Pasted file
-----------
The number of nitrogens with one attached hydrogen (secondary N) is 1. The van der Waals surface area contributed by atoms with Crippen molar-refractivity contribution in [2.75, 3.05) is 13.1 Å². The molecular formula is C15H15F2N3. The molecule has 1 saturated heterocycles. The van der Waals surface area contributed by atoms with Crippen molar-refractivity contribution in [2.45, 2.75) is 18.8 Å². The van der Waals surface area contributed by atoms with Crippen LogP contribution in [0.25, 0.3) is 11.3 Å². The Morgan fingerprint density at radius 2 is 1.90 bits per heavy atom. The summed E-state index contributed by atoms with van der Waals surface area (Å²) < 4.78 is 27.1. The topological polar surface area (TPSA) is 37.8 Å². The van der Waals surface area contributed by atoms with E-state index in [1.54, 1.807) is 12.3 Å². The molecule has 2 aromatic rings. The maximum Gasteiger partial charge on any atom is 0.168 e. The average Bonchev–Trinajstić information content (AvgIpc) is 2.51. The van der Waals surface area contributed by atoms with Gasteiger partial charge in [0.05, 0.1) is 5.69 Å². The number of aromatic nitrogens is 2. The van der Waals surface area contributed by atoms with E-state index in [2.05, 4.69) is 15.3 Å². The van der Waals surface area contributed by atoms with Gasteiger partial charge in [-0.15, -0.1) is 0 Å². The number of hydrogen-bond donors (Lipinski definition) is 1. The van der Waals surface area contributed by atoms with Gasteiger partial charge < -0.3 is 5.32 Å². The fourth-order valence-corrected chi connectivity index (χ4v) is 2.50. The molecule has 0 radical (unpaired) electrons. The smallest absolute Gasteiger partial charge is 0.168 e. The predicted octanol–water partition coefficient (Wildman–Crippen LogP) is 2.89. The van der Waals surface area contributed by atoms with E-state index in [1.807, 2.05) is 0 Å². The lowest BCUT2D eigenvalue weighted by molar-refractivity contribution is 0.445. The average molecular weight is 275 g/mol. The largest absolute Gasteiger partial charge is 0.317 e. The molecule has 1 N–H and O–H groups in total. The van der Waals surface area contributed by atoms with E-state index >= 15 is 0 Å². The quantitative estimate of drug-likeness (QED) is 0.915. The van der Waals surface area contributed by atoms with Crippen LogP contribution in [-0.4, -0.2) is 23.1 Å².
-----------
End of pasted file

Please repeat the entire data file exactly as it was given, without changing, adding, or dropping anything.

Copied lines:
The number of nitrogens with one attached hydrogen (secondary N) is 1. The van der Waals surface area contributed by atoms with Crippen molar-refractivity contribution in [2.75, 3.05) is 13.1 Å². The molecular formula is C15H15F2N3. The molecule has 1 saturated heterocycles. The van der Waals surface area contributed by atoms with Crippen molar-refractivity contribution in [2.45, 2.75) is 18.8 Å². The van der Waals surface area contributed by atoms with Crippen LogP contribution in [0.25, 0.3) is 11.3 Å². The Morgan fingerprint density at radius 2 is 1.90 bits per heavy atom. The summed E-state index contributed by atoms with van der Waals surface area (Å²) < 4.78 is 27.1. The topological polar surface area (TPSA) is 37.8 Å². The van der Waals surface area contributed by atoms with E-state index in [1.54, 1.807) is 12.3 Å². The molecule has 2 aromatic rings. The maximum Gasteiger partial charge on any atom is 0.168 e. The average Bonchev–Trinajstić information content (AvgIpc) is 2.51. The van der Waals surface area contributed by atoms with Gasteiger partial charge in [0.05, 0.1) is 5.69 Å². The number of aromatic nitrogens is 2. The van der Waals surface area contributed by atoms with E-state index in [2.05, 4.69) is 15.3 Å². The van der Waals surface area contributed by atoms with Gasteiger partial charge in [-0.15, -0.1) is 0 Å². The number of hydrogen-bond donors (Lipinski definition) is 1. The van der Waals surface area contributed by atoms with Gasteiger partial charge < -0.3 is 5.32 Å². The fourth-order valence-corrected chi connectivity index (χ4v) is 2.50. The molecule has 0 radical (unpaired) electrons. The smallest absolute Gasteiger partial charge is 0.168 e. The predicted octanol–water partition coefficient (Wildman–Crippen LogP) is 2.89. The van der Waals surface area contributed by atoms with E-state index in [1.807, 2.05) is 0 Å². The lowest BCUT2D eigenvalue weighted by molar-refractivity contribution is 0.445. The average molecular weight is 275 g/mol. The largest absolute Gasteiger partial charge is 0.317 e. The molecule has 1 N–H and O–H groups in total. The van der Waals surface area contributed by atoms with E-state index >= 15 is 0 Å². The quantitative estimate of drug-likeness (QED) is 0.915. The van der Waals surface area contributed by atoms with Crippen LogP contribution in [-0.4, -0.2) is 23.1 Å².